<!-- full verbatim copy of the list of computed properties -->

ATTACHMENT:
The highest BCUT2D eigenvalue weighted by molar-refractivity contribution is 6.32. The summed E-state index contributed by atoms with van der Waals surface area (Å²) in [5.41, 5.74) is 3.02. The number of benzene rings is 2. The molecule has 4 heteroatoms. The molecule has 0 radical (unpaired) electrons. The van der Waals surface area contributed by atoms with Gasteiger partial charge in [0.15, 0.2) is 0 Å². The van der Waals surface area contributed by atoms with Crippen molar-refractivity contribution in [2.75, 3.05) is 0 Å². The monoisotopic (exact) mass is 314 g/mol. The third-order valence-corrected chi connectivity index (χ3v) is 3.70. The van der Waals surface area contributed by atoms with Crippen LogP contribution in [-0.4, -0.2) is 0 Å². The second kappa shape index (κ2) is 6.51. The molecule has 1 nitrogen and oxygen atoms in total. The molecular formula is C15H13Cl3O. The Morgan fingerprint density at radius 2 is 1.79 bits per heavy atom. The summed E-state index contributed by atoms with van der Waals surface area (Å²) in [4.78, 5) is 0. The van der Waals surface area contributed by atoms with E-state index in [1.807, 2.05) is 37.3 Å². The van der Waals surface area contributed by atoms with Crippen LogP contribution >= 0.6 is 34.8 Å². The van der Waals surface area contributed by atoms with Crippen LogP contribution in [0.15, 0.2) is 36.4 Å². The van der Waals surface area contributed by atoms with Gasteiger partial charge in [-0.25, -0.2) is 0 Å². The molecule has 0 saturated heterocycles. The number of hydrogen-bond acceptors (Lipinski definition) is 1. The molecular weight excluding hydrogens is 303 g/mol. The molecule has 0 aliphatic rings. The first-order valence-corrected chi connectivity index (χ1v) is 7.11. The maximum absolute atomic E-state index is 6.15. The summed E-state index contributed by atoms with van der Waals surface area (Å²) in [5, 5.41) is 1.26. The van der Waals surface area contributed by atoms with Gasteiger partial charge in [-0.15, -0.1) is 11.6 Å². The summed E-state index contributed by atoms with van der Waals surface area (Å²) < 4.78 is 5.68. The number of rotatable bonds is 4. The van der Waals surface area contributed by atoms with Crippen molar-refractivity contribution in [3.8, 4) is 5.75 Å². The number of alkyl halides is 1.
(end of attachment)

The highest BCUT2D eigenvalue weighted by molar-refractivity contribution is 6.32. The summed E-state index contributed by atoms with van der Waals surface area (Å²) in [5.41, 5.74) is 3.02. The number of benzene rings is 2. The molecule has 4 heteroatoms. The molecule has 0 radical (unpaired) electrons. The van der Waals surface area contributed by atoms with Gasteiger partial charge in [0.15, 0.2) is 0 Å². The van der Waals surface area contributed by atoms with Crippen molar-refractivity contribution in [2.75, 3.05) is 0 Å². The monoisotopic (exact) mass is 314 g/mol. The third-order valence-corrected chi connectivity index (χ3v) is 3.70. The van der Waals surface area contributed by atoms with Crippen LogP contribution in [-0.4, -0.2) is 0 Å². The second kappa shape index (κ2) is 6.51. The molecule has 1 nitrogen and oxygen atoms in total. The molecular formula is C15H13Cl3O. The Morgan fingerprint density at radius 2 is 1.79 bits per heavy atom. The summed E-state index contributed by atoms with van der Waals surface area (Å²) in [4.78, 5) is 0. The van der Waals surface area contributed by atoms with E-state index in [1.807, 2.05) is 37.3 Å². The van der Waals surface area contributed by atoms with Crippen LogP contribution >= 0.6 is 34.8 Å². The van der Waals surface area contributed by atoms with Crippen LogP contribution in [0.15, 0.2) is 36.4 Å². The van der Waals surface area contributed by atoms with Gasteiger partial charge in [-0.25, -0.2) is 0 Å². The molecule has 0 saturated heterocycles. The number of hydrogen-bond acceptors (Lipinski definition) is 1. The molecular weight excluding hydrogens is 303 g/mol. The molecule has 0 aliphatic rings. The first-order valence-corrected chi connectivity index (χ1v) is 7.11. The maximum absolute atomic E-state index is 6.15. The summed E-state index contributed by atoms with van der Waals surface area (Å²) in [5, 5.41) is 1.26. The van der Waals surface area contributed by atoms with Gasteiger partial charge in [-0.15, -0.1) is 11.6 Å². The summed E-state index contributed by atoms with van der Waals surface area (Å²) < 4.78 is 5.68. The number of rotatable bonds is 4. The van der Waals surface area contributed by atoms with Crippen molar-refractivity contribution in [3.8, 4) is 5.75 Å². The number of alkyl halides is 1.